The new pBiblx2 Field Wise Bible System takes personal bible study and personal/group bible evangelism in a whole new direction; a direction opposite to most current bible software offerings, that of open sharing. As such, many current bible software users would need to consider a change in typical bible study mind sets.
pBiblx2 is a bible study server; a set of PERL CGI components that can be run from most any web server either as a stand alone web site or in addition to your present content offerings. It includes a bible integrated Wiki - P.C.A.R.R for note taking and a W3C Slidy generator for presentations. In addition, a component for RSS2 Feed generation exists.
Current bible software projects such as the many developed around SWORD, though wonderful in their own right, force users into a "study closet" mind set where study is basically for the single user and the single user only. Their study efforts are accessible and usable only to themselves. Their study efforts are accessible only on the computer or OS that their wonderful software has been installed upon.
pBiblx2 instead opens up the "study closet" door. All notes are accessible to whomever uses the server from anywhere on the Internet, even their cell phone. All notes are immediately integrated as searchable resource material or immediately usable as presentations and all new content is syndicated for users feed aggregation.
Simple Wiki text syntax connects notes to multiple pBiblx2 components, bible, bible filters, bible indexes, bible study references (NAVES,TCR,TSK,TORREY,EASTON etc.), topical bible tags, external links, pictures, local or external video and audio files. Indexes and tags are flat text data structures, easily created/modified, current web content can easily be linked or adapted into pBiblx2 content.
But, what is most exciting about the pBiblx2 Field Wise Bible System concept is the evangelical possibilities it ignites. Now individuals and groups alike can have an effective organically growing Internet presence that can be shared by a great many. Local ministries, House Churches, Street or Campus teams, have a capable tool set that adapts to their particular needs, all users have then an address to point others to. Content from one server is free to be shared with other servers via RSS.
Developed originally for the freely distributable self contained Linux OS mini distribution CD ShepherdPup Linux, pBiblx has been handed gift or tract like to thousands of citizens. With ShepherdPup you could have your pBiblx2 server up and running in the time it takes to boot a CD; no installation, no configuration. Plus, in the time it takes to register with a free dynamic domain name service such as http://dyndns.com you could be hosting your very own worldwide bible study web site without knowing the first thing about html or http.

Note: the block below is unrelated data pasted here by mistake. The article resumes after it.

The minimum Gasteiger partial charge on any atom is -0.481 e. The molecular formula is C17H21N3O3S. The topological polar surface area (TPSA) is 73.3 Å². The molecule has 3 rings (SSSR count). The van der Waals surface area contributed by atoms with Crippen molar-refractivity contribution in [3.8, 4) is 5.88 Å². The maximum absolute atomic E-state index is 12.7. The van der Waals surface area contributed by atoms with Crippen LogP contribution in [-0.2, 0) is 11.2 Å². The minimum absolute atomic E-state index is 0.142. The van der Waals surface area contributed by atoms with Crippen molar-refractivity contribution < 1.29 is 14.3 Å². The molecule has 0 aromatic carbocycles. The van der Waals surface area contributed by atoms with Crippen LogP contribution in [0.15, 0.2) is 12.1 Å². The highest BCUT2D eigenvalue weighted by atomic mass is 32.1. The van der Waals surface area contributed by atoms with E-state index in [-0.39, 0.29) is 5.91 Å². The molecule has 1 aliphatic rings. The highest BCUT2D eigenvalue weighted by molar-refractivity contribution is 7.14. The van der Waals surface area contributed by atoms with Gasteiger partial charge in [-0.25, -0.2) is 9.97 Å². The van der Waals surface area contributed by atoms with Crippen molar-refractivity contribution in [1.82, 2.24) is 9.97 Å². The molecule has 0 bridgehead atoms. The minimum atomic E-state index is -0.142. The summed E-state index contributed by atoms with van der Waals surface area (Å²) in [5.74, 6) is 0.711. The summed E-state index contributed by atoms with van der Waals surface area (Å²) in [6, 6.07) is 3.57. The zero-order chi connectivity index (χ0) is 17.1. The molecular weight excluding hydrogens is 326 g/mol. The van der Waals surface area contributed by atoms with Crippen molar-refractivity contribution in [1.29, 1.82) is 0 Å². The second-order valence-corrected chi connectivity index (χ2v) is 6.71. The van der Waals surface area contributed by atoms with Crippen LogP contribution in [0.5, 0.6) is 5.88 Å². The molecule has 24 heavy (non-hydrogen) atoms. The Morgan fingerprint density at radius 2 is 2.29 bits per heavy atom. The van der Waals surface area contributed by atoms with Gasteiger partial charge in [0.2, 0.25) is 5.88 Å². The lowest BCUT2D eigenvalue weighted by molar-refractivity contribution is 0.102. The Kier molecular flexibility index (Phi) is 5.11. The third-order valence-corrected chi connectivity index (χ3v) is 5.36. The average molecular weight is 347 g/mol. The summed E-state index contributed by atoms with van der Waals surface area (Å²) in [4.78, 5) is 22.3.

While it can't be expected that every Christian will suddenly switch from their "study closet" mind set and software, it certainly can be hoped that more and more Christians will become aware of existence of "open door" "field wise" study servers like pBiblx2.
More information, a live demo, and pBiblx2/ShepherdPup downloads can be found at:
Home site - http://shepherdpuplinux.us
Development site - http://sourceforge.net/projects/pbiblx2
May God bless!
The issue of study mind set has been the hardest concept to approach with users of other bible software. One grows attached/accustomed to one thing and searches out faults in anything contrary; especially when the contrary forces them to step out of the privacy of their individual comfort zones.
One should more properly ask "Would I be willing to sacrifice some of the obvious personal advantages of the one for the obvious evangelistic advantages of the other"? What would God have for me to do?
Of the many Christians I asked to help beta test pBiblx2 very few (read 4) actually took the time, this given a six month window of opportunity. The transition between mind sets is apparently difficult even at a purely conceptual level. This is when I realized the existence of a "study closet" that students hide within.
The question then is "How to move ourselves beyond that point for the good of others"?
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